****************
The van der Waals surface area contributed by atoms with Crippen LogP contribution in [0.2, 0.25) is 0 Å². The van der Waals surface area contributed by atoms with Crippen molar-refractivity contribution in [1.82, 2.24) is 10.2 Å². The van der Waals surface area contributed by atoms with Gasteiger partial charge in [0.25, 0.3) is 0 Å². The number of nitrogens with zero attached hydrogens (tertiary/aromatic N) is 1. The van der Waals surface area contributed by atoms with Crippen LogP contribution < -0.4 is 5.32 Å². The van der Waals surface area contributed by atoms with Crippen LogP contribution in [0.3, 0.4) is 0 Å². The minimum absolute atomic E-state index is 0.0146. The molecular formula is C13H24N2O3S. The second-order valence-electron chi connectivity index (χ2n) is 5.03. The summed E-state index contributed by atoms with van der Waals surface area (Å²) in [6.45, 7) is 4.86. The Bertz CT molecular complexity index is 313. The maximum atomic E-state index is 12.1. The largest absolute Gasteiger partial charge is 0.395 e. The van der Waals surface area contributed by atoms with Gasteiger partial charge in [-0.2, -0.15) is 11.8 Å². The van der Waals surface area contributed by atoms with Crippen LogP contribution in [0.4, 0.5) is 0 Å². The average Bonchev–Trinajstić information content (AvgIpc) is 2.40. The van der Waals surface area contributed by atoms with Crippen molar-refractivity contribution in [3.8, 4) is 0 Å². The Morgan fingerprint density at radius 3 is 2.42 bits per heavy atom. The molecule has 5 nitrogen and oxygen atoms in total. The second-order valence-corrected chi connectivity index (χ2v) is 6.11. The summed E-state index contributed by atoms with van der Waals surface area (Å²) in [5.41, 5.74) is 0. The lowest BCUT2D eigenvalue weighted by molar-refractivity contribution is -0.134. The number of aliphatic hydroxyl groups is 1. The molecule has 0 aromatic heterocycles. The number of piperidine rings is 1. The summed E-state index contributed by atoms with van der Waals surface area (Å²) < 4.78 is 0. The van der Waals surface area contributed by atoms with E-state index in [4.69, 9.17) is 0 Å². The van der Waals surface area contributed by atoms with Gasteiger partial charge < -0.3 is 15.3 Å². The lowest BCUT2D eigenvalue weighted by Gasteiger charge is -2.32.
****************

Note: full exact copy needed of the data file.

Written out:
The van der Waals surface area contributed by atoms with Crippen LogP contribution in [0.2, 0.25) is 0 Å². The van der Waals surface area contributed by atoms with Crippen molar-refractivity contribution in [1.82, 2.24) is 10.2 Å². The van der Waals surface area contributed by atoms with Gasteiger partial charge in [0.25, 0.3) is 0 Å². The number of nitrogens with zero attached hydrogens (tertiary/aromatic N) is 1. The van der Waals surface area contributed by atoms with Crippen LogP contribution < -0.4 is 5.32 Å². The van der Waals surface area contributed by atoms with Crippen LogP contribution in [0.3, 0.4) is 0 Å². The minimum absolute atomic E-state index is 0.0146. The molecular formula is C13H24N2O3S. The second-order valence-electron chi connectivity index (χ2n) is 5.03. The summed E-state index contributed by atoms with van der Waals surface area (Å²) in [6.45, 7) is 4.86. The Bertz CT molecular complexity index is 313. The maximum atomic E-state index is 12.1. The largest absolute Gasteiger partial charge is 0.395 e. The van der Waals surface area contributed by atoms with Gasteiger partial charge in [-0.2, -0.15) is 11.8 Å². The van der Waals surface area contributed by atoms with Crippen LogP contribution in [0.4, 0.5) is 0 Å². The average Bonchev–Trinajstić information content (AvgIpc) is 2.40. The van der Waals surface area contributed by atoms with Crippen molar-refractivity contribution in [3.8, 4) is 0 Å². The Morgan fingerprint density at radius 3 is 2.42 bits per heavy atom. The molecule has 5 nitrogen and oxygen atoms in total. The second-order valence-corrected chi connectivity index (χ2v) is 6.11. The summed E-state index contributed by atoms with van der Waals surface area (Å²) in [5.41, 5.74) is 0. The lowest BCUT2D eigenvalue weighted by molar-refractivity contribution is -0.134. The number of aliphatic hydroxyl groups is 1. The molecule has 0 aromatic heterocycles. The number of piperidine rings is 1. The summed E-state index contributed by atoms with van der Waals surface area (Å²) < 4.78 is 0. The van der Waals surface area contributed by atoms with E-state index in [4.69, 9.17) is 0 Å². The van der Waals surface area contributed by atoms with Gasteiger partial charge < -0.3 is 15.3 Å². The lowest BCUT2D eigenvalue weighted by Gasteiger charge is -2.32.